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Wednesday, 09 August 2017 00:00

There's Work Here for My Grandchildren

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No matter how many years I work in change management one thing never ceases to amaze me.  How the simplest and easiest things to avoid are not, and they are the things that trip us up.

I’m a member of an association that is an international group with a corporate/chapter structure.  This association has gone to standard processes in one area of the organization.  In addition, two of the core values of the corporate entity are flexibility and collaboration with their chapters.  Both are great core values.  Unfortunately the way they have manifested themselves in the endeavor to standardize a process is this:  The ‘standards’ aren’t written down, the head of the group just talks about them. (Often in the abstract, which is in and of itself a problem but I won’t go into that here.)  And when someone does something not to the standard instead of reiterating the standard dispassionately, they want to enter into a conversation to re-convince the individual of the need for standards.  And maybe the standards stay the same, but it is hard to tell because there isn’t anything written that anyone can refer to.  To some individuals working with the standards they seem to change, which is confusing.

You can see where this is going.

There are so many things wrong with their approach; it is hard to know where to begin.  So I’ll just say this:  Clarity, Clarity, Clarity.

As we know, when making a change it is important to be crystal clear about the change and what it is, and what it’s not.  People do better when they know the rules.  And if the rules or standards appear to be changing pretty regularly, it is hard to abide by them.  That’s why when you change procedures or processes it is important to put them in writing in a way that anyone can pick them up and understand them.  We know this, but it still isn’t being done. (Now you know why I say there is work here for my grandchildren.)

One of the frustrations of this corporate group is that they don’t know why they have to have the same conversation over and over again.  To this I say, to you it is the same conversation, but to others it may not be.  And if, in fact, you are having the same conversation over and over again, maybe it is because the other person isn’t clear about the rules.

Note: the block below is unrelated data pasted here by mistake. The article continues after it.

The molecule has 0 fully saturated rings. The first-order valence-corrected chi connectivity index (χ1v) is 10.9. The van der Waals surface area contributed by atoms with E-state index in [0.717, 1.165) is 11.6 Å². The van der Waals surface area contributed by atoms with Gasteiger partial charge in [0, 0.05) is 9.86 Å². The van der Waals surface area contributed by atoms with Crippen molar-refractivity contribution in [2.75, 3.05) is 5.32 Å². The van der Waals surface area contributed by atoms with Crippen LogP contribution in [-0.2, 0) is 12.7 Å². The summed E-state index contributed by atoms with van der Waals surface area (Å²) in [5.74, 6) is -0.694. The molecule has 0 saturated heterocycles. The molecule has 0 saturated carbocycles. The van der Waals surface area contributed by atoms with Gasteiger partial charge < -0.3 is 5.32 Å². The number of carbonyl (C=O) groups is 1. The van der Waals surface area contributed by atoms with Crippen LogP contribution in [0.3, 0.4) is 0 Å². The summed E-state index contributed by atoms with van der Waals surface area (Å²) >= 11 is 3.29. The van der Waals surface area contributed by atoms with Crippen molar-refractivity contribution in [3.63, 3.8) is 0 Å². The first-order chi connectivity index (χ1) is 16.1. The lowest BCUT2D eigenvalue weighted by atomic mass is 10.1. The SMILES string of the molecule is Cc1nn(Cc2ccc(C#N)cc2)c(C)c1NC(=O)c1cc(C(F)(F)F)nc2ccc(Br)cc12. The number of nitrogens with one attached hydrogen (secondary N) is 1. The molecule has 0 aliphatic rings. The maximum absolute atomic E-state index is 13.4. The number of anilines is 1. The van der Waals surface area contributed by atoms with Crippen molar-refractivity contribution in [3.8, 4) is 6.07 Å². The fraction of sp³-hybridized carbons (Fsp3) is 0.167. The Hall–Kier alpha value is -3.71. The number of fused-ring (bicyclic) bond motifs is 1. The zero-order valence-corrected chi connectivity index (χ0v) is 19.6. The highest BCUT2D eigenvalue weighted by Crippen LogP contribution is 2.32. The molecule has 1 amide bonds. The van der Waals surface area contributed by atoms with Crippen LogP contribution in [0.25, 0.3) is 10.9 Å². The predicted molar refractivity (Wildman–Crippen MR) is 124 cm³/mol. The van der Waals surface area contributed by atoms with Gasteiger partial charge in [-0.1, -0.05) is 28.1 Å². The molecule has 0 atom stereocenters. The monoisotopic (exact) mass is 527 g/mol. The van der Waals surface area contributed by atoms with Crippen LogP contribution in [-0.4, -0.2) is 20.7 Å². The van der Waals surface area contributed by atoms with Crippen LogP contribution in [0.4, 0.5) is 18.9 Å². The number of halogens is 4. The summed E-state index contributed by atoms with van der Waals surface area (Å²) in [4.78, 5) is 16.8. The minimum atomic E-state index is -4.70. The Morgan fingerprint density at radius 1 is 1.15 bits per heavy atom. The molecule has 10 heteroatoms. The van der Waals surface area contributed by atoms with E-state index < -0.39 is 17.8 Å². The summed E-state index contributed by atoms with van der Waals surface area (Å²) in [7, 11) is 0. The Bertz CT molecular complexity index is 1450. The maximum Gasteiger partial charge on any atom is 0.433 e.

When I mentioned to this corporate entity that the standards need to be clear, they told me it wasn’t ‘black and white’.  Problem number 2: If you are going to have standardization, the rules that govern it need to be black and white.  This is the rule, this is what the rule covers, this is what the rule doesn’t cover.  Otherwise it isn’t a standard.  This seemed to go against their core values of collaboration and flexibility but it really doesn’t.

Standards are by their very nature not flexible, but they are often surrounded by ways to be flexible.  You can have a standard that says ‘you must do a, b and c’ but then when it comes to ‘d’ there are options.  It is still a standard.  And these standards were created in collaboration with representatives from many of the chapters, so there is collaboration.  But once they are set, if you really want to standardize, you can’t continue to act as if there is flexibility and collaboration regarding the standards – or you will just confuse people, which is exactly what is happening.

I could go on, but I think you get the picture.  The lesson I want to share with you from what I describe is this:  when you are leading change it is important that you have clarity on several levels.

Clarity Level 1:  Make sure you, yourself are clear about the change – what is changing and what isn’t.  Make sure you understand the change from the perspective of the changee – the person doing the changing.  If you are the change agent, it is incumbent upon you to understand other perspectives.

Clarity Level 2:  Have repeatable explanations of the change that ensure it is clear to everyone.  By repeatable I mean written.  If there are standards or new rules, make sure the rules are written in a way that everyone can understand.  Do a test – ask people not involved in any way to read the standards and tell you what it means to them.

Clarity Level 3:  Invite and welcome questions about things that aren’t clear – no matter when they occur  - in a month, in two months, in two years. Knowing what others are clear about – and not - is a gift.  Inviting questions so you can further clarify is a great way to continue the collaboration.  Maybe the standard needs to change, maybe the standard needs to be clearer, maybe there is a need for another standard, maybe everything is completely clear.  Whichever it happens to be, clarity should always be your goal – but not clarity to you – clarity to others.

Keep in mind that a change may be simple and straightforward to you, but change and how it is viewed is in the eyes of the recipient of that change, not you. 

Want to talk more about change in your organization?  Call me any time – especially today because I’m snowed in!



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Beth Banks Cohn, PhD, founder and president of ADRA Change Architects, is dedicated to helping you and your organization reach your full business potential…
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